Yes, Powrie is a very young writer and yes, the story does have a few weaknesses. For example, it sometimes is extremely annoying when the protagonist doesn't use certain opportunities to clear things up and instead lets everything get even more convoluted and complicated. Maybe it was my motherly self kicking in in these moments when I wanted to shout at Tabby to "just tell them already, damnit!!!" Then again, I reminded myself how as a teenager you're not always able to see the bigger picture yet and tried to explain Tabby's passivity through this. And of course a lot of this has to do with the character's anxiety disorder. This, I believe, could have been stressed a bit more, however, not just through repetitions but by focusing more precisely on the fact that Tabby is just not able to act differently. The big moment of drama was very predictable but was then nicely resolved.
However, these are minor complaints. The Paper & Hearts Society is simply a wonderfully perfect, supergeeky novel for all bookworms. It is somewhat fluffy but still has enough depth through covering serious topics such as bullying and the dangers of social media. The characters are a diverse and relatable group of extreme booknerds. Their friendships are lovely simply because they grow so tenderly and naturally based on their common geekiness.
Another thing I loved about this novel was clearly what initially got me interested in it: the many literary references and basic book fangirling/-boying. I particularly enjoyed the group's literary road trip with its nods to many real life places, such as the Topping & Co bookshop in Bath. As I said above: I was searching for a book that would take me back to my nerdy teenage self and that's exactly what Powrie's novel did. In fact, I wish I had had this book when I was 15 (even though I obviously wouldn't have known back then what that strange internet thing is - 90s kid here - hahaha).
I'm definitely looking forward to reading the next books in the series and to seeing Powrie develop as a writer. She definitely has greattalent and it will be interesting to follow her journey further.
Rating: 4.5/5 stars
14th June, 2019
On the edge of town a beast haunts the woods, trapped in the Gray, its bonds loosening…
Uprooted from the city, Violet Saunders doesn’t have much hope of fitting in at her new school in Four Paths, a town almost buried in the woodlands of rural New York. The fact that she’s descended from one of the town’s founders doesn’t help much, either—her new neighbours treat her with distant respect, and something very like fear. When she meets Justin, May, Isaac, and Harper, all children of founder families, and sees the otherworldly destruction they can wreak, she starts to wonder if the townsfolk are right to be afraid.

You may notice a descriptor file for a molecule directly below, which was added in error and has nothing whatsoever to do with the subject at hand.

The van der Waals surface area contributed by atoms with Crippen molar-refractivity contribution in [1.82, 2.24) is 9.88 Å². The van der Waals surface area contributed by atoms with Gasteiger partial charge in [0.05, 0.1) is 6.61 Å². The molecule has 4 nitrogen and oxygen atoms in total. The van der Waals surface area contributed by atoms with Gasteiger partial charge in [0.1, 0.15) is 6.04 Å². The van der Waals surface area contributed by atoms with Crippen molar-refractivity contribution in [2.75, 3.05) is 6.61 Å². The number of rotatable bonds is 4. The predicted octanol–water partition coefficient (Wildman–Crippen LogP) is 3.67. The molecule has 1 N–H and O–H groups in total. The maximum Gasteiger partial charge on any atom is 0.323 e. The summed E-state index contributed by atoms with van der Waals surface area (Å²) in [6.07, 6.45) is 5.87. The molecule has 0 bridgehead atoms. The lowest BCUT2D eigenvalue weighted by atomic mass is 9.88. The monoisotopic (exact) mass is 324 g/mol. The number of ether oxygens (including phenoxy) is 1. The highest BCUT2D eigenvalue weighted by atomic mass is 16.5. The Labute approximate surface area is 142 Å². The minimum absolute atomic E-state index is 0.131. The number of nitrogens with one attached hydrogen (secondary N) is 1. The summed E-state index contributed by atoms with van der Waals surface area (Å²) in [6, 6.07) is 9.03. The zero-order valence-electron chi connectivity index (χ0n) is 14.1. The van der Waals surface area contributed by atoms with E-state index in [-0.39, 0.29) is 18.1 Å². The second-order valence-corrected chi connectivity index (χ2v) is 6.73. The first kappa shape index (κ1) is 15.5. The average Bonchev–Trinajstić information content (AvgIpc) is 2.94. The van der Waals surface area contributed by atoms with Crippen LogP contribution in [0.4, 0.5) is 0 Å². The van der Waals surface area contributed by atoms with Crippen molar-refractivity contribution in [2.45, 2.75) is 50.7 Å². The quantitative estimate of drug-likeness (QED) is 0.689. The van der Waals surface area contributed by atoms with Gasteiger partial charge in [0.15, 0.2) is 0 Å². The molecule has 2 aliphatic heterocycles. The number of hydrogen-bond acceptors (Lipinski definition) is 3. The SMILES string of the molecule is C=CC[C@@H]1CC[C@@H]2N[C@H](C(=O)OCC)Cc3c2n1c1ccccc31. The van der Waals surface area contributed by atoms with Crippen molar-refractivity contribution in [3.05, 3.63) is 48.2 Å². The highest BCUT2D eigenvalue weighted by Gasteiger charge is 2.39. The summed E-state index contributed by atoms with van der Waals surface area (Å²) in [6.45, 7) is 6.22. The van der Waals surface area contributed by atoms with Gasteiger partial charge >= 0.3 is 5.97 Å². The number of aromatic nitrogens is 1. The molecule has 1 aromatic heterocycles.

When bodies start to appear in the woods, the locals become downright hostile. Can the teenagers solve the mystery of Four Paths, and their own part in it, before another calamity strikes?
The premise of this book had me hooked immediately. Monsters, mysterious remote towns and family legacies? Oh yeah! Therefore, when I started reading I had very high expectations. And at first I had the feeling that the story would deliver. The introduction of the setting is brilliant: you can vividly picture the strange little town of Four Paths with its many trees that constantly seem to be invading the (semi)urban space. Herman's descriptions here gave me an eerie feeling of dread that reminded me of what Stephen King does in his novels when he talks about places. The writing is beautifully lyrical. So far, so good.
However... and that is a big however with giant blinking neon exclamation marks... even though we have four diverse main protagonists, I never had the feeling I could actually identify with any of them. The perspective jumps back and forth between characters and while we get to know some things about all of them, none of them reached the level of depth that I would have wished for. Instead they are defined through constant whiny teenage bickering and navel-gazing.
Then there is the monster. I did like the general idea even though the strong influence of narratives such as Stranger Things is blatantly obvious. I feel that the author could have done so much more with this though. The creepy parallel world of Silent Hill - oops, sorry, I meant Four Paths - is an interesting topos but Herman simply leaves too much open to speculation here. I honestly believe that the story would have benefited from a little more detail about, for example, the powers of the founding families. Mystery is fine and, well, desired even but if the true dangers remain too elusive, readers end up not caring anymore, which is exactly what happened to me: I absolutely adored the first third of the book until at some point the story became more and more tedious.